Sumatra

 

Down to Earth No 64  March 2005

Alliance of Indigenous Peoples of the Archipelago (AMAN) Press Statement

All that's left for the survivors now is the thin thread of life and a stack of questions and fears.

The government has a three-stage plan to tackle the disaster in Aceh and North Sumatra. The emergency stage programme will be the priority until December 2005, when aid will be directed towards clothing, food and health. The emergency funding amounts to Rp1.35 trillion.

Down to Earth No 63  November 2004


Bestari Raden, indigenous activist and environmental campaigner, has been sentenced to two years and six months imprisonment. The verdict, handed down in October, found Bestari not guilty of part of the main charge of 'rebellion', but guilty of threatening state security and incitement.

Bestari Raden was arrested by military personnel from Southeast Aceh district command in March 2004.

Down to Earth No 63  November 2004

The North Sumatran organisation of peasant farmers, BPRPI, is engaged in one of Indonesia's longest running land disputes.

Down to Earth No 62  August 2004

NGOs have stepped up their campaign to halt construction of the Ladia Galaska road project which cuts through the Leuser Ecosystem in Aceh - one of world's richest areas of tropical rainforest.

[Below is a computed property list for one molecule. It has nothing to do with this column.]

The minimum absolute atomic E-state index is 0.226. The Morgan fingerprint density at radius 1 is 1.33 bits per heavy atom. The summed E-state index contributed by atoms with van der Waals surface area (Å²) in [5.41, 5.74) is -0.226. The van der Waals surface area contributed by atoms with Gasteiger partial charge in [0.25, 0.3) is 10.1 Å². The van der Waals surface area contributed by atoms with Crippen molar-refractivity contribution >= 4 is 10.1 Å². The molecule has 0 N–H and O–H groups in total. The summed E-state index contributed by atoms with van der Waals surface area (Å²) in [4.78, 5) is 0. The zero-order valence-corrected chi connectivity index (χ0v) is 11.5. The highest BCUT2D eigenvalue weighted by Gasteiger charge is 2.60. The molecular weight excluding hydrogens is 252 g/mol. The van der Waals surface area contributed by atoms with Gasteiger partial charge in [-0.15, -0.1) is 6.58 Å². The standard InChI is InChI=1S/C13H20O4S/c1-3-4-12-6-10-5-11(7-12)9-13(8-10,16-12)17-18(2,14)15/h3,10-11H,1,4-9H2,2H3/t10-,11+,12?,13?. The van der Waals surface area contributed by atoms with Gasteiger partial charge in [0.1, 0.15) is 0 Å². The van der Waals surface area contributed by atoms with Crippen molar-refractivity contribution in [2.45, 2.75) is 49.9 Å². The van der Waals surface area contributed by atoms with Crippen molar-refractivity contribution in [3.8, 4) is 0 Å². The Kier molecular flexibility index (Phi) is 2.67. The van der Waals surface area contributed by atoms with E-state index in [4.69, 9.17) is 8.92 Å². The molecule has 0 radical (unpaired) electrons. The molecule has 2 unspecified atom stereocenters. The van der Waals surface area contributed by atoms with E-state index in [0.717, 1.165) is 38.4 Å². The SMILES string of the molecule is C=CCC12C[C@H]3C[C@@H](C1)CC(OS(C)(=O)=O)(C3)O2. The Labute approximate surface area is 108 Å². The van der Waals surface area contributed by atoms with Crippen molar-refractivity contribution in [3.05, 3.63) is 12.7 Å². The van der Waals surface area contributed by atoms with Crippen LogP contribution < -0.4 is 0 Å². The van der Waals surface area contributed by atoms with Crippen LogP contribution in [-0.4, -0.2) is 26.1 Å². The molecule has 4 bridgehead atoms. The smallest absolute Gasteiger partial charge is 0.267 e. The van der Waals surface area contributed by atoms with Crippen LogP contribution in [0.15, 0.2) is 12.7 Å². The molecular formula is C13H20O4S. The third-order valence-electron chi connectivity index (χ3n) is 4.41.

Floods hit four districts in Aceh on May 7-8, in the western area downstream of the Ladia Galaska road project, leaving one person dead, sweeping away four houses and forcing thousands to leave their flooded homes.

Down to Earth No 61  May 2004

Bestari Raden, a well-known environmentalist and indigenous activist, was arrested by the military in Aceh in March, while on a government mission to review the controversial Ladia Galaska road scheme.

Military personnel from the 0108 Southeast Aceh District Command (Kodim) arrested Bestari Raden on March 23rd. After being held at the military command in Kutacane, where he was interrogated by the command's intelligence chief, Bestari was handed over to the Southeast Aceh police at Tapak Tuan.

Down to Earth No 61 May 2004

A recent visit by DTE staff to South Sumatra illustrates the realities of Indonesia's deforestation and the tensions between local communities and the authorities over the use of 'forest lands' in a rapidly changing environment

"Why are you going to South Sumatra to find out about sustainable forest use? There is no forest there!", said people in Jakarta. Even in the provincial capital, Palembang, staff at the South Sumatra branch of the environmental NGO WALHI were gloomy.

Down to Earth No 60  February 2004

By Novi Siti Julaeha*

"When people are deprived of their rights, then it is natural to resist. And when injustice is purported to become law, then resistance is justified and it becomes their duty"(1)

Indonesia has a population of 201,241,999 people according to the 2000 census. The fourth largest country in the world after China, India, and the US, Indonesia is also a multi-ethnic society with 1,072 ethnic and sub ethnic groups(2).